Free agent

In this morning’s meditation, I paused at the self-designation as “retired.” That word sounds passive, suggests inertia, describes that I’m not-doing-what-I-used-to-do but, what?

I hit upon the idea of “free agent.” Yes, I’m free from the encumbrances and obligations that go with a career or job title. I no longer have to answer to a hierarchy of managers and follow policies. I no longer have responsibility in supervising staff and implementing policies. I am free to do what I am drawn to.

At this point, I am drawn to volunteering as in the computer lab at St. Joseph the Worker. In keeping with my life work as priest (a formal work I resigned from in 1995) I provide an ministry of presence. I listen, encourage, provide assistance and (occasionally) give unsolicited advice.

I’m also part of Dignity, not only as a member but I serve on the board of directors and I’m part of the liturgy committee. This is an opportunity to bring pastoral skills in liturgy and presidency to the fore. At times I experience a sense of frustration in ministering to a fragment of the Catholic community who are aging, cling to a liturgical life that is a bit ambitious for such a small group of renegades — sort of like an adult man’s suit on a child — but I persist in that it seems to flow from my natural talents and desire to be useful.

I have an AA home group. The 11st step meeting on Monday nights at 7:00pm provides a weekly formal experience in contemplation and community. My brief experience with a crazy AA sponsor (whom I retained for a few weeks) led me to the commitment of being part of that group. It feels like home.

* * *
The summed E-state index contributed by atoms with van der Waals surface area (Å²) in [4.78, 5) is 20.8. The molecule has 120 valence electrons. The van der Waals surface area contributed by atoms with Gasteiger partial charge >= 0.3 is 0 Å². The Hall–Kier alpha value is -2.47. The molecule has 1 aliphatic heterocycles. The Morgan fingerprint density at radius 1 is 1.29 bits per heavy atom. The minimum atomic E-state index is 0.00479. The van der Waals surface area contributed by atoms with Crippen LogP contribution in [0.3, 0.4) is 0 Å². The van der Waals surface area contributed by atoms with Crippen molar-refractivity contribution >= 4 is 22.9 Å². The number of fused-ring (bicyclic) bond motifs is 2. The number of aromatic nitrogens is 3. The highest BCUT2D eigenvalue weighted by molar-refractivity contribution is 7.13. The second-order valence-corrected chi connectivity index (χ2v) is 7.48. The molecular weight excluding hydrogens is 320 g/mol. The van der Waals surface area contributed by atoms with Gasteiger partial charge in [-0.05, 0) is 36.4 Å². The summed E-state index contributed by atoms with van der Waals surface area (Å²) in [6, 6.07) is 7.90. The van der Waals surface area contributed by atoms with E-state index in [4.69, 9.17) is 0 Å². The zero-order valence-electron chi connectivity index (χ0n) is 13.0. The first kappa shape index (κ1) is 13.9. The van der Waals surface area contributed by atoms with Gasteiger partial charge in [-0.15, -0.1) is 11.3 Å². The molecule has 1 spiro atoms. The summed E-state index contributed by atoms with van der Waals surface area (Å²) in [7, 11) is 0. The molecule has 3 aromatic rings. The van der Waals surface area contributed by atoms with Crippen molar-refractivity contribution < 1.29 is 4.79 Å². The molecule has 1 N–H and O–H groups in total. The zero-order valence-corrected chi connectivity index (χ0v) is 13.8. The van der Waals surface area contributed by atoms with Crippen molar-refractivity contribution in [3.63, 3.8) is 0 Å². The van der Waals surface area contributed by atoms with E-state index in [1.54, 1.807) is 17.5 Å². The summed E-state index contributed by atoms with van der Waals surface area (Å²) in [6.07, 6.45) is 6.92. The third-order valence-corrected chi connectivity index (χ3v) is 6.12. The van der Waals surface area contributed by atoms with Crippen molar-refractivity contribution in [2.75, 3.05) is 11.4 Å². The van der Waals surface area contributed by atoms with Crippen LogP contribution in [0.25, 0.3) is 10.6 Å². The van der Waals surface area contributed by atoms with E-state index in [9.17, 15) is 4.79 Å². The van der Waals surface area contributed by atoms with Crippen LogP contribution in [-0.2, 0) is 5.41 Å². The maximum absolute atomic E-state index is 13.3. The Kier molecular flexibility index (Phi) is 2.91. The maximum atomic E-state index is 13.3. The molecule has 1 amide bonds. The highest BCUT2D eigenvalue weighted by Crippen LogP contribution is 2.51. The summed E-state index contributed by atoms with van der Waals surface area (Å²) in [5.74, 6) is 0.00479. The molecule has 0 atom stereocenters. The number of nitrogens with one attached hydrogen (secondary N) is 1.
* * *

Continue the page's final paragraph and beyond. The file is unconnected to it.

I’m exploring involvement with the one*n*ten program that provides social and educational opportunities to LGBTQ youth in Phoenix. I engage in writing letters to elected officials when an issue is disturbing to me. I go to the gym, I interact with my large family (to a point) In short, I am free to do as I feel drawn to thanks to the pension, annuity, and social security payment that I’ve acquired in the time I worked actively for “the man.”  I own a house and car. I’m able (at this point) to care for myself at home. That’s pretty good for a man whose father despaired of ever handling things financially with some success.

And as an agent, I move myself around without corporate strictures. With my social work and pastoral background, I move among the various agencies and programs of life pausing to offer my help and drinking deeply of the world of youth, recovery, homelessness, job searchers — in other words, the experience of life as it’s lived on the margins.

It’s a good life, this life as a free agent. My ground comes from my daily prayer and meditation as well as the tradition of AA which calls us to service. As I told Chris yesterday on the phone, I am nourished and enriched by the service I provide for others, often in ways I’d never imagined.

My name is Dan, and I am a free agent.

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